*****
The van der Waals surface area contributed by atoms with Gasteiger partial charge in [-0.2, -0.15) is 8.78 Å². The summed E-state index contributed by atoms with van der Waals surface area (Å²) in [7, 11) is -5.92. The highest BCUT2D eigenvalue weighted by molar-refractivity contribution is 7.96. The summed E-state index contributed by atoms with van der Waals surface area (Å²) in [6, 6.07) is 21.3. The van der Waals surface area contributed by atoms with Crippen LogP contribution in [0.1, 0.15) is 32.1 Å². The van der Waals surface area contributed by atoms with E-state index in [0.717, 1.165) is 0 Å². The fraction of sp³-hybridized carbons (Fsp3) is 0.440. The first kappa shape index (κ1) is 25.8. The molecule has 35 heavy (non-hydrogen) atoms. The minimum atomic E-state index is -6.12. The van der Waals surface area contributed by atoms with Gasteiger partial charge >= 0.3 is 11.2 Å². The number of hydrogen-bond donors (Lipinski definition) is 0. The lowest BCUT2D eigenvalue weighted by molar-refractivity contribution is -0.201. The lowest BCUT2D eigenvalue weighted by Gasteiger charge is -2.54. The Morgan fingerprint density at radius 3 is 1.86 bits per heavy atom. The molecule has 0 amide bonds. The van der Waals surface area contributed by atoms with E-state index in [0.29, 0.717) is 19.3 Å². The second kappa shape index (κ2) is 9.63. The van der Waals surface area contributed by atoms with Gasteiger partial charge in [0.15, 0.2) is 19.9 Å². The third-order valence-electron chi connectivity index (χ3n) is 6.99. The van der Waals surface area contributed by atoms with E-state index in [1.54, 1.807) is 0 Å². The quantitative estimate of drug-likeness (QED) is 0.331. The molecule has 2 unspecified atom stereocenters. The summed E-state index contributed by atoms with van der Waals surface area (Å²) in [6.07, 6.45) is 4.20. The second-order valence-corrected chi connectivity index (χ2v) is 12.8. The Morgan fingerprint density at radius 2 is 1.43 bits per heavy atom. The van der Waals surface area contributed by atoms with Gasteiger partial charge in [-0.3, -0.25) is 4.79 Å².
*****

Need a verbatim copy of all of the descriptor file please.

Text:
The van der Waals surface area contributed by atoms with Gasteiger partial charge in [-0.2, -0.15) is 8.78 Å². The summed E-state index contributed by atoms with van der Waals surface area (Å²) in [7, 11) is -5.92. The highest BCUT2D eigenvalue weighted by molar-refractivity contribution is 7.96. The summed E-state index contributed by atoms with van der Waals surface area (Å²) in [6, 6.07) is 21.3. The van der Waals surface area contributed by atoms with Crippen LogP contribution in [0.1, 0.15) is 32.1 Å². The van der Waals surface area contributed by atoms with E-state index in [0.717, 1.165) is 0 Å². The fraction of sp³-hybridized carbons (Fsp3) is 0.440. The first kappa shape index (κ1) is 25.8. The molecule has 35 heavy (non-hydrogen) atoms. The minimum atomic E-state index is -6.12. The van der Waals surface area contributed by atoms with Gasteiger partial charge >= 0.3 is 11.2 Å². The number of hydrogen-bond donors (Lipinski definition) is 0. The lowest BCUT2D eigenvalue weighted by molar-refractivity contribution is -0.201. The lowest BCUT2D eigenvalue weighted by Gasteiger charge is -2.54. The Morgan fingerprint density at radius 3 is 1.86 bits per heavy atom. The molecule has 0 amide bonds. The van der Waals surface area contributed by atoms with E-state index in [0.29, 0.717) is 19.3 Å². The second kappa shape index (κ2) is 9.63. The van der Waals surface area contributed by atoms with Gasteiger partial charge in [0.15, 0.2) is 19.9 Å². The third-order valence-electron chi connectivity index (χ3n) is 6.99. The van der Waals surface area contributed by atoms with E-state index in [1.54, 1.807) is 0 Å². The quantitative estimate of drug-likeness (QED) is 0.331. The molecule has 2 unspecified atom stereocenters. The summed E-state index contributed by atoms with van der Waals surface area (Å²) in [6.07, 6.45) is 4.20. The second-order valence-corrected chi connectivity index (χ2v) is 12.8. The Morgan fingerprint density at radius 2 is 1.43 bits per heavy atom. The van der Waals surface area contributed by atoms with Gasteiger partial charge in [-0.3, -0.25) is 4.79 Å².